Unsurprisingly, we pain-avoidant humans would often rather not disturb the distressing stuff. Like many of my clients, we fear that if we feel any of those emotions, they will take over our lives, render us non-functional, or even make us lose our minds. Lifelong institutionalization is never anyone’s preference. Here’s the good news: in the context of therapy, when you feel the vulnerable feelings that you have diligently kept out of sight, it’s never as bad as you’re afraid it will be. Doing so will actually heal you, and you’ll find that your worst fears don’t come true.
I’d Like One Order of the Status Quo, Please
Growing up in a small, mountain suburb in East Tennessee, I experienced a community that was proud and protective of the atmosphere and character of our mountain home. A recent proposal to bring an additional grocery store to town sparked a loud, community-wide debate about change. The residents against the development wanted to protect unique aspects of the town and maintain property values. They argued that change would be disruptive and require adjustment, potentially instigating a ripple of increasingly negative consequences. Opponents of the development didn’t want change because they prefer the status quo; they know what to expect, and they accept the inconveniences of mountain living.
In my work, I often encounter people like the mountain residents. They resist change because they prefer familiarity, even if the current situation is suboptimal or even dysfunctional. Often, people choose to continue living in Misery Town because they know the names of the streets; it’s a familiar place that they know how to navigate. It doesn’t matter that it’s miserable because it’s familiar. Change is a crisis, a point at which one must take decisive action, but new patterns of relating, processing painful emotions, or re-developing one’s identity introduce an unknown way of life.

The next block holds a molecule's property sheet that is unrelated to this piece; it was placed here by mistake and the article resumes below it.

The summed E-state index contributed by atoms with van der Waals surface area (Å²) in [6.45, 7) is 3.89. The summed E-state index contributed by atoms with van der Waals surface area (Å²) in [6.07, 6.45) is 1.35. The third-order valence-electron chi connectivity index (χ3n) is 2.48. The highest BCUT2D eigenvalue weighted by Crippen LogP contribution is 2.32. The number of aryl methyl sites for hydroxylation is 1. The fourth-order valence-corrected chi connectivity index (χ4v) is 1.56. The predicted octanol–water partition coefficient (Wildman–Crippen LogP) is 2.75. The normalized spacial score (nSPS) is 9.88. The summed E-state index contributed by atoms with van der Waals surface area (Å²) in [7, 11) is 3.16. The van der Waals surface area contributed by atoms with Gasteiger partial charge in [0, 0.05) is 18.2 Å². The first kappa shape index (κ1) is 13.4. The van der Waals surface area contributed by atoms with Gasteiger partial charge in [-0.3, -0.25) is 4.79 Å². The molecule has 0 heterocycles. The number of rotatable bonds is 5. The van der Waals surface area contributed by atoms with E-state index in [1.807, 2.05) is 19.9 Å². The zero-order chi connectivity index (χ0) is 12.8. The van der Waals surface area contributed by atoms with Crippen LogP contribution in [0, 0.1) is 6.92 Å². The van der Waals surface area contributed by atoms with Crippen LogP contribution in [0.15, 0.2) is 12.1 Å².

The unknown can be frightening, so we simply may avoid the risk. Continuing to do the same thing is easier because at least we know what to expect and how to manage life, even if we don’t like it. We prefer to keep the status quo rather than face a crisis that we fear will result in a ripple of increasingly negative consequences.
Is Fear Holding You Back? Watershed Counseling Can Help
Are any of these reasons you haven’t pursued change? Think about what keeps you stuck. Growth requires potentially difficult change, which is why so many of us don’t want to do it. We think only of the bad “what ifs,” dismissing all of the good that could be. Fear keeps us safe by stopping us from hoping for or expecting good, the good “what ifs.” If we anticipate bad, then we won’t get as hurt if things go south.
Fear motivates us to stay the same, but it is love that can motivate us to strive for, and achieve, something different and better. Love of God, from God, from others, and from yourself creates a safety net that makes it easier to venture into the unknown so that you may find goodness and a better life and relationships. You have the power to influence your future. If you choose not to change, I get it. It’s really hard and involves feeling uncomfortable stuff. However, you don’t have to figure it out on your own; I’ll help you. Remember, working through things in the context of therapy helps and heals. I know because I’ve experienced it with many people. Allow yourself the freedom to grow, take a risk, and enjoy the good that comes with change. Make an appointment with me today by contacting us.